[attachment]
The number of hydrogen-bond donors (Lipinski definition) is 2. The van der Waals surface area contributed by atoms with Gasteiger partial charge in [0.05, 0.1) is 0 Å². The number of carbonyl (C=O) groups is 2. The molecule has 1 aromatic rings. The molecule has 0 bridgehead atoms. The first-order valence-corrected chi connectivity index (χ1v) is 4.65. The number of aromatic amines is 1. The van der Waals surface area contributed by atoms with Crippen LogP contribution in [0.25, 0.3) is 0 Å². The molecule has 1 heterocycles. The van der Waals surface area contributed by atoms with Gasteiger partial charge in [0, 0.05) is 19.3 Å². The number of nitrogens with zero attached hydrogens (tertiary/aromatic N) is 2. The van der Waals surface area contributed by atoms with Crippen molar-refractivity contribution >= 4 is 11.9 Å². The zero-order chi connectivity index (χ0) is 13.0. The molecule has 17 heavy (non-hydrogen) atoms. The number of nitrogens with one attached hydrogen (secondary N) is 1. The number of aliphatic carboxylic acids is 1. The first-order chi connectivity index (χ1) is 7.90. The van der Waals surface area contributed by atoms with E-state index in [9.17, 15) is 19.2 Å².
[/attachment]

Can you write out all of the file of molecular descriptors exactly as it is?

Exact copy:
The number of hydrogen-bond donors (Lipinski definition) is 2. The van der Waals surface area contributed by atoms with Gasteiger partial charge in [0.05, 0.1) is 0 Å². The number of carbonyl (C=O) groups is 2. The molecule has 1 aromatic rings. The molecule has 0 bridgehead atoms. The first-order valence-corrected chi connectivity index (χ1v) is 4.65. The number of aromatic amines is 1. The van der Waals surface area contributed by atoms with Crippen LogP contribution in [0.25, 0.3) is 0 Å². The molecule has 1 heterocycles. The van der Waals surface area contributed by atoms with Gasteiger partial charge in [0, 0.05) is 19.3 Å². The number of nitrogens with zero attached hydrogens (tertiary/aromatic N) is 2. The van der Waals surface area contributed by atoms with Crippen molar-refractivity contribution >= 4 is 11.9 Å². The zero-order chi connectivity index (χ0) is 13.0. The molecule has 17 heavy (non-hydrogen) atoms. The number of nitrogens with one attached hydrogen (secondary N) is 1. The number of aliphatic carboxylic acids is 1. The first-order chi connectivity index (χ1) is 7.90. The van der Waals surface area contributed by atoms with E-state index in [9.17, 15) is 19.2 Å².